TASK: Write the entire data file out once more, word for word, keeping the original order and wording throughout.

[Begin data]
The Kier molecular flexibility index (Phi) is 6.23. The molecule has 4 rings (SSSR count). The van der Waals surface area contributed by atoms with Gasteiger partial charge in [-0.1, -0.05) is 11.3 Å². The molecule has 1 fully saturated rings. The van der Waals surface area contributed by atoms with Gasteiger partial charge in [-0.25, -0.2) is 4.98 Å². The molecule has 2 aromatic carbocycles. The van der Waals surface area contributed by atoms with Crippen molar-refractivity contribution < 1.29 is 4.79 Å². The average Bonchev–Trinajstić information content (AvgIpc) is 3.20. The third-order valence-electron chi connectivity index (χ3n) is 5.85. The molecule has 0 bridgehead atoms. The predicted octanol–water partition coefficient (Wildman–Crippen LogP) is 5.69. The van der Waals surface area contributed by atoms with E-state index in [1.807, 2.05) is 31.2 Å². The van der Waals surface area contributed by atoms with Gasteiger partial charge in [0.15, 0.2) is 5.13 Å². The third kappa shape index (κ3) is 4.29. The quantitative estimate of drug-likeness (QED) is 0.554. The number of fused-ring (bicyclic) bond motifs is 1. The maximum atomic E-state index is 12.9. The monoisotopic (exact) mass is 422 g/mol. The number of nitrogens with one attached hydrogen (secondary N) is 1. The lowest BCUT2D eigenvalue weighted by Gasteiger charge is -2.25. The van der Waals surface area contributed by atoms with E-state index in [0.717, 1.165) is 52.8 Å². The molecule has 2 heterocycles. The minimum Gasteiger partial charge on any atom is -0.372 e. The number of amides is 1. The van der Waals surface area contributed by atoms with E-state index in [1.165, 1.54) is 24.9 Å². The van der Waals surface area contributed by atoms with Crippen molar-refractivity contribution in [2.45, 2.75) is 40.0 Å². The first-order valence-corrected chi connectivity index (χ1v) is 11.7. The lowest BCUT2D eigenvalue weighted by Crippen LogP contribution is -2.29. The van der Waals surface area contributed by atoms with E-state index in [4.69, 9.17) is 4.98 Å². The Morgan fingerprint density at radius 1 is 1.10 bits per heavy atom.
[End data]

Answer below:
The Kier molecular flexibility index (Phi) is 6.23. The molecule has 4 rings (SSSR count). The van der Waals surface area contributed by atoms with Gasteiger partial charge in [-0.1, -0.05) is 11.3 Å². The molecule has 1 fully saturated rings. The van der Waals surface area contributed by atoms with Gasteiger partial charge in [-0.25, -0.2) is 4.98 Å². The molecule has 2 aromatic carbocycles. The van der Waals surface area contributed by atoms with Crippen molar-refractivity contribution < 1.29 is 4.79 Å². The average Bonchev–Trinajstić information content (AvgIpc) is 3.20. The third-order valence-electron chi connectivity index (χ3n) is 5.85. The molecule has 0 bridgehead atoms. The predicted octanol–water partition coefficient (Wildman–Crippen LogP) is 5.69. The van der Waals surface area contributed by atoms with E-state index in [1.807, 2.05) is 31.2 Å². The van der Waals surface area contributed by atoms with Gasteiger partial charge in [0.15, 0.2) is 5.13 Å². The third kappa shape index (κ3) is 4.29. The quantitative estimate of drug-likeness (QED) is 0.554. The number of fused-ring (bicyclic) bond motifs is 1. The maximum atomic E-state index is 12.9. The monoisotopic (exact) mass is 422 g/mol. The number of nitrogens with one attached hydrogen (secondary N) is 1. The lowest BCUT2D eigenvalue weighted by Gasteiger charge is -2.25. The van der Waals surface area contributed by atoms with E-state index in [0.717, 1.165) is 52.8 Å². The molecule has 2 heterocycles. The minimum Gasteiger partial charge on any atom is -0.372 e. The number of amides is 1. The van der Waals surface area contributed by atoms with E-state index in [1.165, 1.54) is 24.9 Å². The van der Waals surface area contributed by atoms with Crippen molar-refractivity contribution in [2.45, 2.75) is 40.0 Å². The first-order valence-corrected chi connectivity index (χ1v) is 11.7. The lowest BCUT2D eigenvalue weighted by Crippen LogP contribution is -2.29. The van der Waals surface area contributed by atoms with E-state index in [4.69, 9.17) is 4.98 Å². The Morgan fingerprint density at radius 1 is 1.10 bits per heavy atom.